He dashes in a few drops of bitters, and then gently crushes the sugar with a muddler.
Business concluded, he took her gently but firmly by the arm and led her out: she was his next appointment.
He encouraged the boy to express his opinions, gently correcting him when he was wrong.
Instead, like Washington, he gently faded from power and allowed his country to evolve toward democracy.
gently patting him all over, the fighters look for the bullet hole.
gently he disengaged himself from the arms her ladyship now flung about him.
She arose, gently placed his arm on the couch, and looked upon his face.
Her eyes were averted, and she withdrew her hand quietly but gently, as not upbraiding him.
They gently raised him, bolstered him with pillows, and told him he had long been ill.
Neutralise hydrosulphocyanic acid with ammonia, and gently evaporate the solution to dryness, by the heat of a water bath.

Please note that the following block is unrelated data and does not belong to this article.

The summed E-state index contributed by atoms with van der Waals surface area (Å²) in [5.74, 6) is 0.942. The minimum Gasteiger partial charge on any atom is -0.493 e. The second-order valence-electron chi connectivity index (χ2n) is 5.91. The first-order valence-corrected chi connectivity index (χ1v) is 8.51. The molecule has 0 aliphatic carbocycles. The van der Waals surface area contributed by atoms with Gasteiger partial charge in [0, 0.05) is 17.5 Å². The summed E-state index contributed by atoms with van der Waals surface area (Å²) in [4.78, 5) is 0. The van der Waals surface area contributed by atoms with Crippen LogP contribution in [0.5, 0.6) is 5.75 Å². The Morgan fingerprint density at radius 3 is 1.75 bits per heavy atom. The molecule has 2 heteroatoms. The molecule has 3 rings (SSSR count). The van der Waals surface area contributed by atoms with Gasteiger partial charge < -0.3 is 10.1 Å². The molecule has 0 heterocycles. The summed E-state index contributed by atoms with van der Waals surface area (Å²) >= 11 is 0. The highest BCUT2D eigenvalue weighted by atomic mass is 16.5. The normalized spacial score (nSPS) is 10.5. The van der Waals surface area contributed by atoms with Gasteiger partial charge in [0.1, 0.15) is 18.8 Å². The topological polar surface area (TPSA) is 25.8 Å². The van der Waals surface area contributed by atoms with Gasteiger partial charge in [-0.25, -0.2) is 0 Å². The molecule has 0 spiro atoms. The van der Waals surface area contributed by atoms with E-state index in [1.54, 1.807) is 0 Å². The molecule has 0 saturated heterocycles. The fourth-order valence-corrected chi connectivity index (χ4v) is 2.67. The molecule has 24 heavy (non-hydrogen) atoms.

early 13c., "well-born," from Old French gentil "high-born, noble, of good family" (11c., in Modern French "nice, graceful, pleasing; fine pretty"), from Latin gentilis "of the same family or clan," from gens (genitive gentis) "race, clan," from root of gignere "beget," from PIE root *gen- "produce" (see genus). Sense of "gracious, kind" (now obsolete) first recorded late 13c.; that of "mild, tender" is 1550s. Older sense remains in gentleman.